Wow, I don’t get to say that very often! But it’s true. In this post, Mark claims that it’s impossible to make a wind-powered vehicle that goes faster than the wind, while traveling in the exact same direction as the wind. He is wrong, and in his post, he gives us the empirical evidence why he is wrong.
Rather than fisk his entire argument, I think instead I’ll just show why he is wrong. Here’s the video that shows how faster-than-wind travel is possible:
The problem is, this video doesn’t do a very good job explaining the principle behind the engineering.
It’s hard to understand at first why it’s possible for a vehicle driven by the wind to move faster than the wind. Imagine a helium balloon being driven by the wind. There’s simply no way for it to move faster in a horizontal direction than the wind itself is blowing.
But think about this. There’s a tremendous amount of force in the wind. Drive a sturdy 10-foot stake into the ground. Now imagine a steady 20-MPH wind blowing across the stake. The stake’s not going to budge. Now attach a 10-foot-square sail to the stake, holding it with ropes so it stays perpendicular to the path of the wind. All the sudden a tremendous force is imparted. It may be difficult for you to hold the sail in place. Eventually the wind would rip the sail from your hands. Yet you could easily throw the same piece of cloth (bundled up in a wad) faster than 20 MPH. So that 20-MPH wind has enough energy to propel something faster than the speed of the wind. It’s stronger than you, and you can throw the object faster than the wind is moving.
Sailors know this, and there is no dispute that it’s possible to sail a boat across the wind at a speed faster than the wind speed. You can even sail into the wind. There’s plenty of energy in the wind to move a vehicle faster than the wind is blowing.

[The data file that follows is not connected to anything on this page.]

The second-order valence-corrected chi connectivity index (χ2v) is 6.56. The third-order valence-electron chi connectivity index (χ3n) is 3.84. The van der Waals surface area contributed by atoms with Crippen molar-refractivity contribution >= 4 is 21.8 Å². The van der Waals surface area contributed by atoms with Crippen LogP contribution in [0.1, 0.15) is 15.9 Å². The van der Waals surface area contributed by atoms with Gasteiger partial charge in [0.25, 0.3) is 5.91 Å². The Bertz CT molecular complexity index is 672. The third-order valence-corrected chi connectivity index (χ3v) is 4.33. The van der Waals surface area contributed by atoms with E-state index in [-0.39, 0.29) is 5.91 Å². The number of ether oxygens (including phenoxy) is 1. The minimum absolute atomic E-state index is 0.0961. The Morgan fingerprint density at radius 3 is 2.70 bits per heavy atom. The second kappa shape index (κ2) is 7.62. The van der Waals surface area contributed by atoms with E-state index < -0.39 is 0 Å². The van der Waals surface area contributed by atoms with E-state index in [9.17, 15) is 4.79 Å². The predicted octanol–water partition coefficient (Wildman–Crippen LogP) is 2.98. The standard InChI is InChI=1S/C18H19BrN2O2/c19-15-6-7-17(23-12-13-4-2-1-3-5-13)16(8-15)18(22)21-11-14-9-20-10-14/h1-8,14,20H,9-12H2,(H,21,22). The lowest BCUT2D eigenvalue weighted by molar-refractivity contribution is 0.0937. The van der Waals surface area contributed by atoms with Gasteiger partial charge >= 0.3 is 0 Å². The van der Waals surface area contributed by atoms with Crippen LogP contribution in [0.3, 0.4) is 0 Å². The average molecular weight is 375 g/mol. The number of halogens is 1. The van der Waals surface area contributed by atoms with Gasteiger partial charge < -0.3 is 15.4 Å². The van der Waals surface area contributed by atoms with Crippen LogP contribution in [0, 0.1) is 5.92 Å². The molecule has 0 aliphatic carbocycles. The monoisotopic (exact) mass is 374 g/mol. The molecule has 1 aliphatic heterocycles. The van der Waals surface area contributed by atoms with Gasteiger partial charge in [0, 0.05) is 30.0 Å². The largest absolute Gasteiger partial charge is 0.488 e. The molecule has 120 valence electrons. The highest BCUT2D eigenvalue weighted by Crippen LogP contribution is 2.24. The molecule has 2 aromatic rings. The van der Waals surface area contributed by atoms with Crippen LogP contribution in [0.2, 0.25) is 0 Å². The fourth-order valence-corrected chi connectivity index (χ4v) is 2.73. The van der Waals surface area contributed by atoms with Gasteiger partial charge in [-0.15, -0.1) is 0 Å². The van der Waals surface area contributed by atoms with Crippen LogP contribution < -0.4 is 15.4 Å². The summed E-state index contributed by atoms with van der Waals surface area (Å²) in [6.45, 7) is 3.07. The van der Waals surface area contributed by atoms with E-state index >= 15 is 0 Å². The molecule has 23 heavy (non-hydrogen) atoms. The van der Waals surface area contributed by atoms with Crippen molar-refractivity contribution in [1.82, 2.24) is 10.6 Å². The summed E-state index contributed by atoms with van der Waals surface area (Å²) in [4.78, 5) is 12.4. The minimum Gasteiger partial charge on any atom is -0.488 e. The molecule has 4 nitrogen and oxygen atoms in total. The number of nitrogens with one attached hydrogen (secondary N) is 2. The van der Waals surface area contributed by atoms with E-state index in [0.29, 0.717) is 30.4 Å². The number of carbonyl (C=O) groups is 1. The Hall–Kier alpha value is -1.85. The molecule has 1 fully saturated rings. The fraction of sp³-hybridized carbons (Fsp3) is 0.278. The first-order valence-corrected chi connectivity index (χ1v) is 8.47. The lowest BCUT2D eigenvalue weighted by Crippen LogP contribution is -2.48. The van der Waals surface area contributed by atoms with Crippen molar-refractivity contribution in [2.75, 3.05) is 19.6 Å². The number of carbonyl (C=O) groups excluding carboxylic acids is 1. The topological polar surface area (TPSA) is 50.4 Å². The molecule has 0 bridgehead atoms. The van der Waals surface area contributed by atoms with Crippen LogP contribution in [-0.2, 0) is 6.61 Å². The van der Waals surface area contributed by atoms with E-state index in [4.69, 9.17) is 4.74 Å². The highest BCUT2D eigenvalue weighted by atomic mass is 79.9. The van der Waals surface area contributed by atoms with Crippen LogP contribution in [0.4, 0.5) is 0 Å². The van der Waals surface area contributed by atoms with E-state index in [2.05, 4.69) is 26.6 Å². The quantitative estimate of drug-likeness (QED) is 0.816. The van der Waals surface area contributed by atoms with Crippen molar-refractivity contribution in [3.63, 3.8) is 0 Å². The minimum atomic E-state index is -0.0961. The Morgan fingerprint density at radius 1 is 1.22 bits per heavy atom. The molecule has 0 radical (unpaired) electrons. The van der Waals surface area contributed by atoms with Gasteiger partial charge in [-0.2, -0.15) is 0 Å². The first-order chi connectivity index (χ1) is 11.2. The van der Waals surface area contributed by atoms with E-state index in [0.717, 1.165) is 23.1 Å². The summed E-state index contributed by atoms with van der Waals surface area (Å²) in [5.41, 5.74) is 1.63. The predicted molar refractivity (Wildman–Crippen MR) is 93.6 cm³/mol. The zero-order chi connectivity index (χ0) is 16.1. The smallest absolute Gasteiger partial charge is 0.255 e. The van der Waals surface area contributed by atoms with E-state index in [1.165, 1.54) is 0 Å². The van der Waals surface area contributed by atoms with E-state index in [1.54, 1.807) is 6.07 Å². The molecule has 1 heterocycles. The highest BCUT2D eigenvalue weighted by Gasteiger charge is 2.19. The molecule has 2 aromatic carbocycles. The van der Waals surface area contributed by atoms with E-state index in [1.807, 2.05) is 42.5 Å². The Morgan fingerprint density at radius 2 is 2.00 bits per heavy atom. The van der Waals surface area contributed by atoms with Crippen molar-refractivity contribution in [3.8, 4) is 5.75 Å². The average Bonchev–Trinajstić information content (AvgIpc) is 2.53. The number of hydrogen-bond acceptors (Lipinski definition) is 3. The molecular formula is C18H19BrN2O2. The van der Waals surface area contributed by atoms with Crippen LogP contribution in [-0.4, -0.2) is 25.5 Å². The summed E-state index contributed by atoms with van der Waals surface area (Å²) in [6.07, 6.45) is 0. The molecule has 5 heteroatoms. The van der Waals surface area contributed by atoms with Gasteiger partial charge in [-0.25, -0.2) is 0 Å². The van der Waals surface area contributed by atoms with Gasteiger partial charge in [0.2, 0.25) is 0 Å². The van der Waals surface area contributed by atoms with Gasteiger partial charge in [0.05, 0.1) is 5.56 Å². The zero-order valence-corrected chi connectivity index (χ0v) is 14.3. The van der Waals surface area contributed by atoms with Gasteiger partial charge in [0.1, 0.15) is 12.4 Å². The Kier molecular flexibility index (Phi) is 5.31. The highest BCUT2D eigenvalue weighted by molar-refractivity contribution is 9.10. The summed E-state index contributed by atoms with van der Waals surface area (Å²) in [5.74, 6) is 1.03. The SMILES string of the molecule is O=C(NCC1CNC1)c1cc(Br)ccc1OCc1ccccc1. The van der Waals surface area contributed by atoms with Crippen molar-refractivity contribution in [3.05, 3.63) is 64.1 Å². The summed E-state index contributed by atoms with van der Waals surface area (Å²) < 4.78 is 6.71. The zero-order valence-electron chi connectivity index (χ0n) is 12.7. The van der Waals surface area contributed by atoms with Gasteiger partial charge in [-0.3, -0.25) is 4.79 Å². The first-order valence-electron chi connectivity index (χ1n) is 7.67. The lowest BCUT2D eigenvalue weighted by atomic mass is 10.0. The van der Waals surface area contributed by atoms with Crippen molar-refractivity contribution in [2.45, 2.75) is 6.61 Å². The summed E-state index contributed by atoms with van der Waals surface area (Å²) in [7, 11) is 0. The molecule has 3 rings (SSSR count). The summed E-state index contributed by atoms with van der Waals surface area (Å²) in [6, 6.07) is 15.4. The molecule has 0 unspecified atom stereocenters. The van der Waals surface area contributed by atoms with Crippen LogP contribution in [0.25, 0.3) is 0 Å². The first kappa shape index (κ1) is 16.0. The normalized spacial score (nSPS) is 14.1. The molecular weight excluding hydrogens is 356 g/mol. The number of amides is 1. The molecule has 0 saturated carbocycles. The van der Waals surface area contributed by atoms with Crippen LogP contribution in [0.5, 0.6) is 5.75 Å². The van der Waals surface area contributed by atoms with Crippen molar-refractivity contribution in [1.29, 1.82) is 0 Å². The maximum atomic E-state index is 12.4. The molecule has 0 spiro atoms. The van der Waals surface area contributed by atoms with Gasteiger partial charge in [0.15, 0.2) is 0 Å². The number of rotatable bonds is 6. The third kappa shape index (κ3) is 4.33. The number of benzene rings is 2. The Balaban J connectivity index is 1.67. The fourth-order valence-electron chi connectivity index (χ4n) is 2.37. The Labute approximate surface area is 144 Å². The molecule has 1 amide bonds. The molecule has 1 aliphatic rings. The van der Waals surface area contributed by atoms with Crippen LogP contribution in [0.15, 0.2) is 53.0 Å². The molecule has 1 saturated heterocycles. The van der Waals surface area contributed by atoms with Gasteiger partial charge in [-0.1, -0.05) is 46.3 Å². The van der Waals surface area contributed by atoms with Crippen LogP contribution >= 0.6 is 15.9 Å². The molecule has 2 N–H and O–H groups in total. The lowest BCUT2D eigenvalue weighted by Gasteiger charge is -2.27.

So how does the vehicle in the video work?
It’s mind-numbingly simple.
It’s just a little cart with a propeller driven by the wheels. The propeller is oriented so that when the wheels roll forward, it propels the air backwards, giving a little extra forward propulsion.
The wind pushes on the propeller, which starts by acting like a sail. This causes the car to roll forward, which makes the propeller spin. The spin of the propeller adds a little extra thrust. As long as the propeller is big enough, there’s plenty of energy to not just propel the car forward at wind speed, but a little faster as well.
In the video you can see that the treadmill is not only moving at a high rate of speed backwards, it’s also angled up. This craft can actually “sail” uphill, faster than the wind is blowing.
Mark argues that this isn’t a true perpetual motion machine, because the treadmill is constantly adding energy to the equation. That’s correct, but it’s only simulating a steady wind. Since the air in the room is still, the motion of the treadmill is equivalent to wind moving across the ground at the same speed. The vehicle is moving FASTER than the treadmill is spinning — faster than the “wind.” It’s not a perpetual motion machine, it’s converting the energy in the wind into forward motion. If there is no wind, the cart goes nowhere.
Mark also says that because the treadmill isn’t level, it’s not a fair experiment. But the treadmill is angled uphill. If it was angled downhill, he’d have a point. But it’s angled uphill. This simply adds to the force that the cart must overcome to move faster than the wind. The experiment would also work on a flat treadmill.
So now I get to truthfully say something I’ve never said before — and probably won’t ever say again. Mark Chu-Carroll is wrong, wrong, wrong. He’s a very smart guy, but he’s wrong on this one.